dimanche, mars 20, 2005

Spring Has Sprung

You know it's spring when:

  • Every other person you see walking down the street in front of the Jardin de Luxembourg has either a bunch of daffodils, a silver bucket full of daffodils, or a daffodil in their buttonhole. In other words, daffodils.

  • The cafes and restaurants finally take down the plastic sidings of the patios and open their doors and windows to the outside, making the whole thing into a terrace.

  • You have a sudden desire to buy an ice cream cone and eat it while humming and lazily strolling down the street.

  • The bakeries and chocolate shops have bell shapes in the window. Did you know that the French custom for Easter is not a bunny who leaves goodies in baskets, but the anthropomorphized (no lie) BELLS OF ROME which fly through the sky and leave chocolates for lucky little non praticing Catholic children? It could be cute, but, um, it's just sort of weird instead.

  • The sky is no longer grey.

  • You go to a discount store and buy pretty things you don't need, like coasters and decorative plates.

  • Some people are actually smiling for no apparent reason.

  • The "Grands Magasins" such as Galeries Lafayette and Bon Marche put up ads announcing the season is here, showing girls on bicycles with lots of unstockinged legs exposed to the wind.

  • The ice skating rink in front of the Hotel de Ville has been dismantled, and is replaced by hundreds of roller skaters and skateboarders.

  • You suddenly feel a desire to open the windows and clean your whole apartment on a Sunday morning when you like neither Sundays, mornings nor cleaning.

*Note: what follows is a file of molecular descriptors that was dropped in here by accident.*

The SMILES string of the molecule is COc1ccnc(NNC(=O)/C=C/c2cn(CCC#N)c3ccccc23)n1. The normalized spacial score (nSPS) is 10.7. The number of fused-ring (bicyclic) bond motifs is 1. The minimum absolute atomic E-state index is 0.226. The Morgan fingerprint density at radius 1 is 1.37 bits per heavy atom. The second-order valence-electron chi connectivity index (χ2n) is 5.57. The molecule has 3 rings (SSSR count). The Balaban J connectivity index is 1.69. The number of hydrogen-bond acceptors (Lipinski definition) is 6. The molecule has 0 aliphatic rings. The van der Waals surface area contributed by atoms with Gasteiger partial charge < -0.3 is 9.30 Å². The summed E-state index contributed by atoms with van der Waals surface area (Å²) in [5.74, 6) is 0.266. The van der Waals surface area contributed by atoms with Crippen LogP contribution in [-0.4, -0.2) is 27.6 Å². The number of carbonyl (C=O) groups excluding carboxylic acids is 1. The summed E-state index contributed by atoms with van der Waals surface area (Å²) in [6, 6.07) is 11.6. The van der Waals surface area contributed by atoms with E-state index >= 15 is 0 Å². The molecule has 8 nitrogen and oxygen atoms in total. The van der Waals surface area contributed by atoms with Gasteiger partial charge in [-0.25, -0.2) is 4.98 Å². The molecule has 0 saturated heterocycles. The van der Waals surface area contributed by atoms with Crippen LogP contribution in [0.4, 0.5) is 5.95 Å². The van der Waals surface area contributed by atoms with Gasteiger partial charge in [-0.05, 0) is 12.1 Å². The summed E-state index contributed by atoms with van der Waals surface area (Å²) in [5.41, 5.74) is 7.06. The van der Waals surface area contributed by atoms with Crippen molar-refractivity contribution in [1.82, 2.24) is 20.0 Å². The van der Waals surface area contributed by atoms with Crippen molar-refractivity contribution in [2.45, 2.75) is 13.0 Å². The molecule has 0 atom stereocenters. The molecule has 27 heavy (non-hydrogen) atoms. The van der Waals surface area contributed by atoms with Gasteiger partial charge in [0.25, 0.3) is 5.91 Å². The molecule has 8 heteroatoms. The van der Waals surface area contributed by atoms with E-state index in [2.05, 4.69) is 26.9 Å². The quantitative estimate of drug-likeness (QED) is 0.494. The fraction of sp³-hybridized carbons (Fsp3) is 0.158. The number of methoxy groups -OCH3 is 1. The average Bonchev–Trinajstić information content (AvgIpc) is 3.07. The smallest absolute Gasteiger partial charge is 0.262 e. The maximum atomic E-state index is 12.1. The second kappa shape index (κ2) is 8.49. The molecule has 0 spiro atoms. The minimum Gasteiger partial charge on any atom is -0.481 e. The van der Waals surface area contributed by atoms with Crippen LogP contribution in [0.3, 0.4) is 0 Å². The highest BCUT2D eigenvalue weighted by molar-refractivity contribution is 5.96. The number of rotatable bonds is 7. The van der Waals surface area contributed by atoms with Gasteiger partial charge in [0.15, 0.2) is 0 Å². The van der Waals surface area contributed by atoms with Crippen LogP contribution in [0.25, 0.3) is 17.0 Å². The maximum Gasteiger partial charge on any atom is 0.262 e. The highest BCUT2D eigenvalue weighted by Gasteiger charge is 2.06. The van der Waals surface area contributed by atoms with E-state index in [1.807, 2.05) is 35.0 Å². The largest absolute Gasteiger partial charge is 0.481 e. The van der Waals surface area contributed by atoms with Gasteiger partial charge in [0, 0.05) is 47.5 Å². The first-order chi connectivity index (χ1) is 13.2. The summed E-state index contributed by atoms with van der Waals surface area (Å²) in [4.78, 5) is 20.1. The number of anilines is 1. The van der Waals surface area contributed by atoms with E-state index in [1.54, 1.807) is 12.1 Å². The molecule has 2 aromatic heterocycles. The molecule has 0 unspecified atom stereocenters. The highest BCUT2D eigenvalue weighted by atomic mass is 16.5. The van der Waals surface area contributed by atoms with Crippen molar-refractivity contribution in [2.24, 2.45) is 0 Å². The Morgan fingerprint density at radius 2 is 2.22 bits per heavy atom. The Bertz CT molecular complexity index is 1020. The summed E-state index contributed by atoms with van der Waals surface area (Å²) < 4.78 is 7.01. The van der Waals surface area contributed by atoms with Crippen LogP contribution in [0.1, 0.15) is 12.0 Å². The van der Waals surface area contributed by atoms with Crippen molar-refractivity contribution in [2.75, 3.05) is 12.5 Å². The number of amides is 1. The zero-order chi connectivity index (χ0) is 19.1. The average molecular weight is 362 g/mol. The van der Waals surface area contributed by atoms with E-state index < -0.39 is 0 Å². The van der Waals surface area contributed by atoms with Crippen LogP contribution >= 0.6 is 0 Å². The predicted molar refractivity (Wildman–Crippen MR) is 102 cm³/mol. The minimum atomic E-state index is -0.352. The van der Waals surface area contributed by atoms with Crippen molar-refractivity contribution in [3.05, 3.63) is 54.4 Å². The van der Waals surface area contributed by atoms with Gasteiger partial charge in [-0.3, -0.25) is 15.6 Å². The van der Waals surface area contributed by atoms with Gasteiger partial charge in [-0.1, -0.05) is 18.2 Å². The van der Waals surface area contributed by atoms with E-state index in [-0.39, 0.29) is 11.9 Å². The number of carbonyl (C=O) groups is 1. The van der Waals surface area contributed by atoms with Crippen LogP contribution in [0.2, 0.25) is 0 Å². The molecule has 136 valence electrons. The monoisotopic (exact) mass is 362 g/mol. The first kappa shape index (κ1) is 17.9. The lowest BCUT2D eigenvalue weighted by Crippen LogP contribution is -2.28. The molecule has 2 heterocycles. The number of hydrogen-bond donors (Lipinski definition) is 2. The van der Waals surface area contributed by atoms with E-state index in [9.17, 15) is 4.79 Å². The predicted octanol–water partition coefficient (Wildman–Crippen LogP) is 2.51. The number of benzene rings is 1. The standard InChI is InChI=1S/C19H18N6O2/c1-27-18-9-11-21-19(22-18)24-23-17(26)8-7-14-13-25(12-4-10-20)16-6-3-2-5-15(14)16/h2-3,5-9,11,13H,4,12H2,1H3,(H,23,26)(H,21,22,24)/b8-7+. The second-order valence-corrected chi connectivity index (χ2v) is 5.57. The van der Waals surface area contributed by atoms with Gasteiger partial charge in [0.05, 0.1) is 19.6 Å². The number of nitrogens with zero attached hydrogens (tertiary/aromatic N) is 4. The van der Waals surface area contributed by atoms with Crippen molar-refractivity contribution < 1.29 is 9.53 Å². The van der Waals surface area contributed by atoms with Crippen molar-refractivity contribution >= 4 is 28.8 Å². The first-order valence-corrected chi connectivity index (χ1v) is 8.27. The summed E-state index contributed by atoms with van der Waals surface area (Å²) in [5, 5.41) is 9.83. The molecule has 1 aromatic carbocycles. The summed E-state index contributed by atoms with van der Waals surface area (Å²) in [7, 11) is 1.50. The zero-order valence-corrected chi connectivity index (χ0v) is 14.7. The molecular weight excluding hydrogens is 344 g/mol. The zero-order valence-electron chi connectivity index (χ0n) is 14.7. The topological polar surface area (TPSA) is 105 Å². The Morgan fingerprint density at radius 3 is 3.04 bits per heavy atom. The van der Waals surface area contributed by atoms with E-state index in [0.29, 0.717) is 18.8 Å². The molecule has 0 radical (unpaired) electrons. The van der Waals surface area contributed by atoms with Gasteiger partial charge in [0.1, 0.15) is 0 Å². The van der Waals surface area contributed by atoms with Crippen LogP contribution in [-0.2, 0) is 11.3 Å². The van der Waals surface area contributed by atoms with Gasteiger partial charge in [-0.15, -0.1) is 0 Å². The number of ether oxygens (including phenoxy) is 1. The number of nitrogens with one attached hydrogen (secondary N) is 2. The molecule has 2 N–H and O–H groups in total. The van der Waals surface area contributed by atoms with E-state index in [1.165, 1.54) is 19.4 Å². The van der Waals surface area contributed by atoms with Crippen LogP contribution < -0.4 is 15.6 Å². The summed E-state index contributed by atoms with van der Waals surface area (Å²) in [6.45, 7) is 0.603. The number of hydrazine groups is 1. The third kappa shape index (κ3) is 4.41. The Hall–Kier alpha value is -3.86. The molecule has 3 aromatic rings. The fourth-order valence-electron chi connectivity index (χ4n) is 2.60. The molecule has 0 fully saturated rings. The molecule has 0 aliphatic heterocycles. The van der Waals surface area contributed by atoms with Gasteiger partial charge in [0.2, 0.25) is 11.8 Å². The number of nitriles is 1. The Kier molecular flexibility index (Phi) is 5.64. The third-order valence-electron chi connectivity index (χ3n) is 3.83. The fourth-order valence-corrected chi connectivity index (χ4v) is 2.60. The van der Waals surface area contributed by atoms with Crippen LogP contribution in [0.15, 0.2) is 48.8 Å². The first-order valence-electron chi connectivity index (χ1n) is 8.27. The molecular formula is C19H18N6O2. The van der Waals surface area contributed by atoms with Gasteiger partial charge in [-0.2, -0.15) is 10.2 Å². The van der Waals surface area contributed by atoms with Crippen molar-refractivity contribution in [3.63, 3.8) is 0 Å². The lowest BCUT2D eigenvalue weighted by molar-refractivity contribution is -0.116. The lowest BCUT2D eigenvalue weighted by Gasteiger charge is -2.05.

Oui! Spring is here!

dimanche, mars 13, 2005

Taxi! Taxi!

I love taxi drivers in Paris - they talk, they explain, they ask questions, they tell you stories, they make you laugh.

This is why I find them so charming - if you engage them, you're in for a pleasant ride. And you are practically guaranteed to learn something you didn't know.

One driver did a whole comic routine imitating a Chinese man trying to speaking French. He had me clutching my stomach and gasping for breath. Had he left it there, it would have been easy to dimiss as an example of French cultural arrogance or racial stereotypes, but instead, he followed his skit with a very well-informed analysis of Chinese versus French culture, complete with concrete examples of Mandarin and Cantonse phrases, their various nuances, and why this affected the way the Chinese man had expressed himself. We talked of the Chinese New Year being the year of the chicken and why sales were slow of chicken figurines in China. It's a Madarin word for prostitute. The French taxi driver, a rather unremarkable looking man in his 40's, spoke Chinese. You have to admire a country whose educational system churns out so many well-rounded educated people, even if they end up being taxi drivers.

One bitterly cold evening, we caught a taxi and gratefully settled into the warmth of the back seat. Curious how cold it might be, Stephane leaned forward to check the display panel : it read 20 degrees celsius (about 80 degrees Farenheit). He turned to the driver, a young African man, and said,

"Are you sure your themometer is working properly?"

The driver looked, and burst out with melodious, resonant, rich laughter. It was of course gauging the temperature inside the taxi, which we all knew. His laughter was so infectious, so alive, almost giggly in its alternance of low and high tones, that we laughed at absolutely everything that was said from that point on until we reached my apartment door, where as he pulled up behind the Jaguar belonging to the restaurant owners next door, I said,

"Right here behind my car will be just fine." More peals of bell-like laughter. He wiped the tears from his eyes. We tipped him generously.

Another time, I got into a taxi driven by a younger North African man, who proclaimed a weakness for customers "spoiled by Mother Nature" (i.e. beautiful), who explained that he had become a taxi driver after losing his job as a computer programmer. He described the exam a driver has to pass in order to be qualified. They must learn over 40 different routes by heart. They must fill out blank maps of the streets of Paris, noting clearly which ones are one-ways, and dead-ends. They are quizzed on the quickest route from, say, Republique to the Marais. He claimed it was the hardest exam he had ever taken, including the baccalaureat.